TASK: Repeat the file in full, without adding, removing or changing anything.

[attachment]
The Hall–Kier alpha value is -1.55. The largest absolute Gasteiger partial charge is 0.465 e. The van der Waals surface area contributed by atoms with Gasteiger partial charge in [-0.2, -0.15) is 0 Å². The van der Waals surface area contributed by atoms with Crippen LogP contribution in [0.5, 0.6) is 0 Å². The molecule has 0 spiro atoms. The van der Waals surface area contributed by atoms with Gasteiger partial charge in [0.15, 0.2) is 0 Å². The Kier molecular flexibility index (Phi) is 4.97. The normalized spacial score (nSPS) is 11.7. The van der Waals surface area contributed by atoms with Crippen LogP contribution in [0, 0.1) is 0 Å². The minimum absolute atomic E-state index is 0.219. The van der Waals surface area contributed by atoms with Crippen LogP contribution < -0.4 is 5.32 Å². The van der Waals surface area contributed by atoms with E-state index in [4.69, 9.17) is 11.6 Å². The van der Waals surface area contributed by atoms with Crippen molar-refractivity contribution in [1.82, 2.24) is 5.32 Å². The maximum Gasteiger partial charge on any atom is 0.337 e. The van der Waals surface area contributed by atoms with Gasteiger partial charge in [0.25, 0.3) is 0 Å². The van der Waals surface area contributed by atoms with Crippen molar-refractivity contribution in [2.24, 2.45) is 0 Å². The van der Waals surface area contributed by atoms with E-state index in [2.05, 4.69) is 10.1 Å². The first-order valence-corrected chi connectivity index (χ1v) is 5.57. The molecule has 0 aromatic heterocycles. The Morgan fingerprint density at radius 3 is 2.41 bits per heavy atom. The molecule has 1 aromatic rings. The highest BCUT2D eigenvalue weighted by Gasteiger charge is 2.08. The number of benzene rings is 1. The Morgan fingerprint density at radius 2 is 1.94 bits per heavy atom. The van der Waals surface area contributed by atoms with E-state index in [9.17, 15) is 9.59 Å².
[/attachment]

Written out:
The Hall–Kier alpha value is -1.55. The largest absolute Gasteiger partial charge is 0.465 e. The van der Waals surface area contributed by atoms with Gasteiger partial charge in [-0.2, -0.15) is 0 Å². The van der Waals surface area contributed by atoms with Crippen LogP contribution in [0.5, 0.6) is 0 Å². The molecule has 0 spiro atoms. The van der Waals surface area contributed by atoms with Gasteiger partial charge in [0.15, 0.2) is 0 Å². The Kier molecular flexibility index (Phi) is 4.97. The normalized spacial score (nSPS) is 11.7. The van der Waals surface area contributed by atoms with Crippen LogP contribution in [0, 0.1) is 0 Å². The minimum absolute atomic E-state index is 0.219. The van der Waals surface area contributed by atoms with Crippen LogP contribution < -0.4 is 5.32 Å². The van der Waals surface area contributed by atoms with E-state index in [4.69, 9.17) is 11.6 Å². The van der Waals surface area contributed by atoms with Crippen molar-refractivity contribution in [1.82, 2.24) is 5.32 Å². The maximum Gasteiger partial charge on any atom is 0.337 e. The van der Waals surface area contributed by atoms with Gasteiger partial charge in [0.25, 0.3) is 0 Å². The van der Waals surface area contributed by atoms with Crippen molar-refractivity contribution in [2.24, 2.45) is 0 Å². The van der Waals surface area contributed by atoms with E-state index in [2.05, 4.69) is 10.1 Å². The first-order valence-corrected chi connectivity index (χ1v) is 5.57. The molecule has 0 aromatic heterocycles. The Morgan fingerprint density at radius 3 is 2.41 bits per heavy atom. The molecule has 1 aromatic rings. The highest BCUT2D eigenvalue weighted by Gasteiger charge is 2.08. The number of benzene rings is 1. The Morgan fingerprint density at radius 2 is 1.94 bits per heavy atom. The van der Waals surface area contributed by atoms with E-state index in [9.17, 15) is 9.59 Å².